“The promises he [U.S. President Donald Trump] has kept in one year – we cannot imagine what he will do in four years, especially for the nation of Israel,” says Dr. Mike Evans, the founder of the Friends of Zion Museum in Jerusalem.
Evans, a Christian born to a Jewish mother, was responsible for making Trump’s presidential campaign such a hit among Evangelical Christians in the run-up to the last election. And that was no small feat. After all, Trump is not a classic conservative candidate: He lived his entire life in a liberal, New York environment, and he is currently on his third marriage. But Evans and the Evangelicals managed to make history.
Evans says that after the election, Trump said to him that he had God and the Evangelicals to thank for his presidential victory. That assertion appears to be true, at least the second part of it. It wouldn’t be wrong to say that the relatively high concentration of Evangelicals in key states was one of the main factors that contributed to his victory.
Q: Did you back Trump because he was the most authentic candidate?
“He is 100% authentic to a fault. He says what he thinks while 99% of all politicians are pretend. There is one politician for the camera and then the real guy. A very small number are authentic. We know him on a private basis.”
It comes as no surprise that Evans speaks about Trump with such admiration. He doesn’t hide the fact that he believes that Trump “is a modern day Cyrus the Great” who entered the White House because God wanted to help the Jews, among other things. Evans reminds me that Evangelical Christians love Israel because of a verse in the Book of Genesis in which God promises Abraham that anyone who helps the Jews will be rewarded and anyone who harms the Jews will be punished. “And I will bless them that bless thee, and him that curseth thee will I curse; and in thee shall all the families of the earth be blessed.” (Genesis 12:3)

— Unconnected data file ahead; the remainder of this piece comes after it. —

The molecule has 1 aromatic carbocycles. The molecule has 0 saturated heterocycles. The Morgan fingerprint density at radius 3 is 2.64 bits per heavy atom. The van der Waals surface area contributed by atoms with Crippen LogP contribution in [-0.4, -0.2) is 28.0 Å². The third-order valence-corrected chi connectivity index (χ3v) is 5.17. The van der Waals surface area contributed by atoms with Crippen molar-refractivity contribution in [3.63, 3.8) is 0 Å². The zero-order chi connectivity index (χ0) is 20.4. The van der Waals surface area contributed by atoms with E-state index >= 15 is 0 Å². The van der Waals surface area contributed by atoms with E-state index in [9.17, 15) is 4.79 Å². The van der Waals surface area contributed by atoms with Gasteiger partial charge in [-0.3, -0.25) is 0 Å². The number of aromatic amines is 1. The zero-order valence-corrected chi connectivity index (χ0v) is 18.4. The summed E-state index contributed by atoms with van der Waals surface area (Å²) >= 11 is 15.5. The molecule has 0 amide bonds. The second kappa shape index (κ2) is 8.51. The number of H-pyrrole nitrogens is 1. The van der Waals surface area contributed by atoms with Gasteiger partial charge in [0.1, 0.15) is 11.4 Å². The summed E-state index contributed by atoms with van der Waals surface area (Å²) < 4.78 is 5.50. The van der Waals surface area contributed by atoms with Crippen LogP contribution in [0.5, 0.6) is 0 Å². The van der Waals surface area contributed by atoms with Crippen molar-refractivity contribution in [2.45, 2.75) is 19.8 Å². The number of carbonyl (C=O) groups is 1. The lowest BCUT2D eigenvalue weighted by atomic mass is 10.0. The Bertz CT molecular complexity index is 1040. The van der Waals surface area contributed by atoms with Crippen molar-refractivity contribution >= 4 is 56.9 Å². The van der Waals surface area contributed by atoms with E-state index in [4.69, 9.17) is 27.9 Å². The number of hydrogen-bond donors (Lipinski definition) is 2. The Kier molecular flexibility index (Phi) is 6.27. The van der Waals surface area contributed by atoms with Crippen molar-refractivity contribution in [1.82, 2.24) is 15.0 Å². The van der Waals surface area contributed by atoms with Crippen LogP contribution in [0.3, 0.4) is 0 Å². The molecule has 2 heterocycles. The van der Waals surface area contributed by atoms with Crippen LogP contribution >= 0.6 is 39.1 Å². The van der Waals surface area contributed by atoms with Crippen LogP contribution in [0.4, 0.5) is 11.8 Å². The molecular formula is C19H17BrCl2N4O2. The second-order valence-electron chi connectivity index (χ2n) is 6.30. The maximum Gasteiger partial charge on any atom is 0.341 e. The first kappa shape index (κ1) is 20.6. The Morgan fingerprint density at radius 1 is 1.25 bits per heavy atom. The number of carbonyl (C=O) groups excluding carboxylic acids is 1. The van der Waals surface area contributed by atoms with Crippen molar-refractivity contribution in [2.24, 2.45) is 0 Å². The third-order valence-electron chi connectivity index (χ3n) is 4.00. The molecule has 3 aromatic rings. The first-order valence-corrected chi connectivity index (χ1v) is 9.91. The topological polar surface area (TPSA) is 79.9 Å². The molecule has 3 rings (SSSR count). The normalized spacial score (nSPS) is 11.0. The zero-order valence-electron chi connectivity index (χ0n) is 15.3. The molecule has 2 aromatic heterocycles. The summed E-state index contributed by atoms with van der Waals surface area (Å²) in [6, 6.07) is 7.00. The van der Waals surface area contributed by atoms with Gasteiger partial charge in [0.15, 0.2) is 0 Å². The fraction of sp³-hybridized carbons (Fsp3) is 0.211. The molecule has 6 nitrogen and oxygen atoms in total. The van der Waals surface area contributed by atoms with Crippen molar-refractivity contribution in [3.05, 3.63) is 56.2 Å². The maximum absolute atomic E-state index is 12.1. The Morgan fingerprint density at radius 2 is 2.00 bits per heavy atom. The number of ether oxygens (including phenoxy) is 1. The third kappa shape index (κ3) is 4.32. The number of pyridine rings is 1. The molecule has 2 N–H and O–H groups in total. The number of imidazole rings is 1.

When Trump visited Israel last May, Evans flooded Jerusalem with signs welcoming the American president and calling on him to “Make Israel Great Again.” When Trump announced on Dec. 6 that he was officially recognizing Jerusalem as the capital of Israel, Evans again posted signs on every street corner in the city (and even one on a camel).
The path to being such an avid Zionist started for Evans with a difficult family situation. When he was young, his father abused him and his mother. After one particularly serious abuse incident, in which Evans tried to come to his mother’s defense, his father beat him bloody and he passed out in a pool of his own vomit. When he regained consciousness, Evans decided that he had a divine duty to help the Jews so that they would not be as helpless as his mother. That is why he and his fellow Evangelicals travel the world and tell the story of Israel. But the most obvious manifestation of his mission is the museum he built in the heart of Jerusalem.
The museum serves as Israel’s secret weapon in the battle over public opinion. It tells the story of the Jewish people from a different angle, the Judeo-Christian angle. The museum points a spotlight on a number of Christian figures who helped the Jews throughout the generations and ensured that they were successful in realizing their national aspirations. These figures include Winston Churchill, Harry Truman, George Bush (the 19th century pastor and biblical scholar who is related to the presidential Bushes) and more.
To Evans, Israel is part of a divine promise that the Evangelicals have made sure to protect even in the most difficult of times. This, he says, is in contrast to the “fake Christians” – the Crusaders and others who persecuted Jews throughout history.
Q: What prompted the decision to launch this project?
“It began with [former Israeli Prime Minister] Menachem Begin. He had the dream and the vision of building a bridge with the Christians. He called them Bible believers. He said, I want to build a bridge between the Bible believing Jews and the Bible believing Christians. And let’s build a bridge together.